Dylan Maguire became so popular with the editors and advance readers that it was decided he had to remain a main character. So in the next book in the series, Dylan is back in his first assignment with the CIA: to interrogate recently captured Brenda Carnegie. That book, Secrets of a Dangerous Woman, will be released this fall. I decided to have about five main characters who are tied together through circumstance or blood so I could easily move between them as the plot warrants.

I am currently researching the next book in the series, Dylan’s Song. I know the personal history that will unfold and have been researching Ireland in the period before the United States becomes involved in World War II. The research will have me going to Ireland, particularly the rural areas, which I am really looking forward to. I know the trip will inspire a lot of books set in that mystical, beautiful country.

About Vicki's Key
Following a flawed CIA mission, Vicki Boyd leaves the Agency to begin a new life in a new town assisting an elderly woman. But when she arrives, she finds Laurel Maguire has suffered a stroke and her nephew has arrived from Ireland to care for her. Vicki quickly falls in love with the charming Dylan Maguire, but all is not what it seems to be at Aunt Laurel's house. And when the VIA arrive to recruit Vicki for one more mission, she finds her CIA past and her new future are about to collide... in murder.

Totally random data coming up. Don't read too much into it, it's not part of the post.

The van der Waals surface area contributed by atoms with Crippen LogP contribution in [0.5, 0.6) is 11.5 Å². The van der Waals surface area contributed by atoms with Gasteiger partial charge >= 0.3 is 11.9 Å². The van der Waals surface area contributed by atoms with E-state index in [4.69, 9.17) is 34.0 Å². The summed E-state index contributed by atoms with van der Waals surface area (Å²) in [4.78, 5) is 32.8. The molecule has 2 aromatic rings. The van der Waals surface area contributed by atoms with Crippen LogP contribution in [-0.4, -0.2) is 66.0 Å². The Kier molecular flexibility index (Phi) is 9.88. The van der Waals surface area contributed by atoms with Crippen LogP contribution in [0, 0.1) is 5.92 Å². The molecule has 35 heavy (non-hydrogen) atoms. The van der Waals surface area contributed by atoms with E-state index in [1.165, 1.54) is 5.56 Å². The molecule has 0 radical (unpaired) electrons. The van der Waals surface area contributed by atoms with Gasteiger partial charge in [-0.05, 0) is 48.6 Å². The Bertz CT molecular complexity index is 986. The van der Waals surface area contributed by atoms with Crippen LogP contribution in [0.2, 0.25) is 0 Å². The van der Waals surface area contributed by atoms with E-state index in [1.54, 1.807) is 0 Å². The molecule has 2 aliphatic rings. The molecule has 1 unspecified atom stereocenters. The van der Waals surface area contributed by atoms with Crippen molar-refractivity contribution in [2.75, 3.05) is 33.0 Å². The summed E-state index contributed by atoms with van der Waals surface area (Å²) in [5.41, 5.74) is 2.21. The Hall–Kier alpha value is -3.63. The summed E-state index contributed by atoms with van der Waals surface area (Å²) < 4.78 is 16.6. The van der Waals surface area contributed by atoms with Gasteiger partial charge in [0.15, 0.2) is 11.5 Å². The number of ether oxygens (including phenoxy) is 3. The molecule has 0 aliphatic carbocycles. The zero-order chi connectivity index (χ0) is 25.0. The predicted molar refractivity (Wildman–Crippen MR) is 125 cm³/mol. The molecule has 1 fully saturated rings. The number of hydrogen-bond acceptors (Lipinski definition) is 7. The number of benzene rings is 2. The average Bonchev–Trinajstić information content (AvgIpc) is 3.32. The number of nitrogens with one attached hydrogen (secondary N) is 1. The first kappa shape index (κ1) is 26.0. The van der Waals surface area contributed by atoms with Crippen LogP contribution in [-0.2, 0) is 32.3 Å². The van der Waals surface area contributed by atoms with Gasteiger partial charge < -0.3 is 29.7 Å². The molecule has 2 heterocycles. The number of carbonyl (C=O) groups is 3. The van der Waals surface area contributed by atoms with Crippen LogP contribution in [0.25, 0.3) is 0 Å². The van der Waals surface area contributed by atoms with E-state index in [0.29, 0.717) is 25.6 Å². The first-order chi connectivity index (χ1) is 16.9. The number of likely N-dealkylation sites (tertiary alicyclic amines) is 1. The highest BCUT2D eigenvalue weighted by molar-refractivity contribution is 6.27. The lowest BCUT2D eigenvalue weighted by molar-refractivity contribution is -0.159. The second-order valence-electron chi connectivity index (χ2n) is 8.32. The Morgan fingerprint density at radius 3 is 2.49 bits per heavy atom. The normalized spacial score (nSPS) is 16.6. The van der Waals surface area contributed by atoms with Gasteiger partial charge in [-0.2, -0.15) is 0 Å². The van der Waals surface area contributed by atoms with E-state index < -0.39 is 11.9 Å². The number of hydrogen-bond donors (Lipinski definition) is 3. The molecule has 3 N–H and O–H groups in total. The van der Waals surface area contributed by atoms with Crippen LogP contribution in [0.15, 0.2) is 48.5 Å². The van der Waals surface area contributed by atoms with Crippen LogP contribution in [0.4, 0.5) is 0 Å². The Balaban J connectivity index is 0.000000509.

Read an Excerpt of Vicki's Key here.

About the Author
p.m.terrell is the award-winning, internationally acclaimed author of thirteen books, including six suspense/thrillers and two historical suspense. Suspense Magazine says "p.m.terrell gets better with each and every book she writes" and Midwest Book Review says, "p.m.terrell is a master at skillfully combining drama, action, suspense and romance to engage the reader in an adrenaline rush of page turning adventure." PBS television host Barbara Berlin says, "p.m.terrell is the next John Grisham." A full-time writer for more than 12 years, her latest series, Black Swamp Mysteries, combines international intrigue and adventure with the CIA's psychic spy program, resulting in a series that appeals to lovers of suspense, romance or the paranormal. Prior to becoming an author, terrell operated two computer businesses focusing on computer intelligence and white collar crime. Her clients included the CIA, Secret Service and Department of Defense. For more about terrell and her books, visit www.pmterrell.com.

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5 comments:

  1. Thank you so much for having me today! I'll be checking in throughout the day and answering any questions anyone would like to ask.

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  2. It is wonderful to like a character and then to see them again in another book.
    Kit3247(at)aol(dot)com

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    1. I enjoyed writing about the same characters, too. I usually go through a bit of withdrawal at the end of a book, like guests have gone home and the house is empty. But with a series, I just start the next book and it feels like I'm surrounded by the same friends right away.

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  3. Certainly some great accolades...The "next John Grisham"?? Wow! I think that any and every author would want that. I'll have to try to get you to my Library in Wilmington one day for a book signing.
    catherinelee100 at gmail dot com